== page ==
“I expect Nabucco to be filled very, very soon once the first gas-transportation contract is concluded and a race for capacity will start. It’s what we saw for other pipeline projects and that’s what we’ll also see for Nabucco.”

Delays and cost

Mitschek also defended Nabucco’s cost projection and timelines. Austria’s OMV – one of Nabucco’s six shareholders – said first gas may be in 2018, a year later than the original project start date of 2017; while EU energy commissioner Guenther Oettinger said the pipeline could cost between €10 billion ($13.3 billion) and €14 billion, compared with the latest official estimate of €7.9 billion.

But Mitschek countered: “From the pure project perspective, we can deliver the project by 2017. We have to see and balance between the supply and demand markets. If the market needs the gas by 2017, the project will be ready by 2017. If that’s not the case, we can discuss another start-up date.”

Front-end engineering and design (Feed) work for Nabucco is under way. Mitschek said the work is 70-75% complete and should be finished by first-quarter 2012, with the investment costs to be evaluated by then. “It’s too early to change [the cost] figures. We’ll see after open season (a process to express interest and book pipeline capacity) and Feed completion what the investment figure will be, but I’m confident we are in an appropriate range for the time being.”

The other shareholders in Nabucco are: Bulgarian Energy Holding, Turkey’s Botas, Hungary’s Mol, OMV of Austria, German RWE, and Romania’s Transgaz. Germany’s Bayerngas is in talks to join the consortium.

Southern Corridor competition

Nabucco also faces competition from other so-called Southern Corridor gas-pipeline projects, including the Interconnector Turkey Greece Italy and Trans Adriatic Pipeline, which have also bid for Shah Deniz phase-two gas. Both are shorter, and cheaper, projects, which are expected to deliver 10 billion cm/y from Central Asia to Italy.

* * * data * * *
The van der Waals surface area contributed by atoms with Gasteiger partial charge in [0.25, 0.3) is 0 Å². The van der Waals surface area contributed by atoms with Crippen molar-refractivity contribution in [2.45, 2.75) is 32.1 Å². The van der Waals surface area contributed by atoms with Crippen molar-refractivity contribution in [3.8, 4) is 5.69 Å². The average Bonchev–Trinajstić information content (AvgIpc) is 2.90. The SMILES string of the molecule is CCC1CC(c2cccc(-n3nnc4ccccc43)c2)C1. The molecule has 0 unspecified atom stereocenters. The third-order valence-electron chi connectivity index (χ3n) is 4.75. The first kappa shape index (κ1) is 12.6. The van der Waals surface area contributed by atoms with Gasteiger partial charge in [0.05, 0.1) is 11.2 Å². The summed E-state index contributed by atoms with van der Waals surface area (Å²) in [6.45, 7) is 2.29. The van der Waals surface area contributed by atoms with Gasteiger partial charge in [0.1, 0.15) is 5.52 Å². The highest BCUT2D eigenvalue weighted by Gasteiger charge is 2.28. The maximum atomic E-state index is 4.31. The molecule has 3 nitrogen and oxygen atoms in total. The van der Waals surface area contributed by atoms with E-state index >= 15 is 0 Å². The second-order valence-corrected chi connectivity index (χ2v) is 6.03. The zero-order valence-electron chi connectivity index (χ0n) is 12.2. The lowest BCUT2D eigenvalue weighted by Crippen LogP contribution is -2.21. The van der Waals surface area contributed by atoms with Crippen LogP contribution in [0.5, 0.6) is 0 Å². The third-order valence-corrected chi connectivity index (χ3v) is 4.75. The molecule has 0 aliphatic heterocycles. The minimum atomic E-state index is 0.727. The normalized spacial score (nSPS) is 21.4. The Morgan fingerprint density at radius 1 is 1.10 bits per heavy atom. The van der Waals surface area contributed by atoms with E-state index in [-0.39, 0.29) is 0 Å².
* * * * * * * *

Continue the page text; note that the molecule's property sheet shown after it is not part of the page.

But Mitschek said the size and scope of Nabucco offered other advantages, including delivering gas to the “heart of Europe” in Austria. “Shorter or smaller means further pipeline extensions are needed. Customers also don’t need to book capacity, or contracts in several pipelines in several countries,” he added.

Competition also comes from other gas sources, including unconventional production and liquefied natural gas shipments. But rising European demand is expected to absorb all new supplies. “We expect consumption in Europe to grow and domestic production to decline, so the import gap will increase,” Mitschek said. He forecast European gas demand to increase to between 630 billion and 650 billion cm/y by 2025, reaching 700 billion cm/y by 2030 – consumption in 2010 was 570 billion cm, according to Cedigaz.

The EU is looking to reduce its dependence on Russian gas after supplies were cut in 2006 and 2009 during payment disputes with transit country Ukraine. While, adding to rising demand forecasts is the phase-out of German nuclear power plants, with replacement power generation likely to be gas-fired.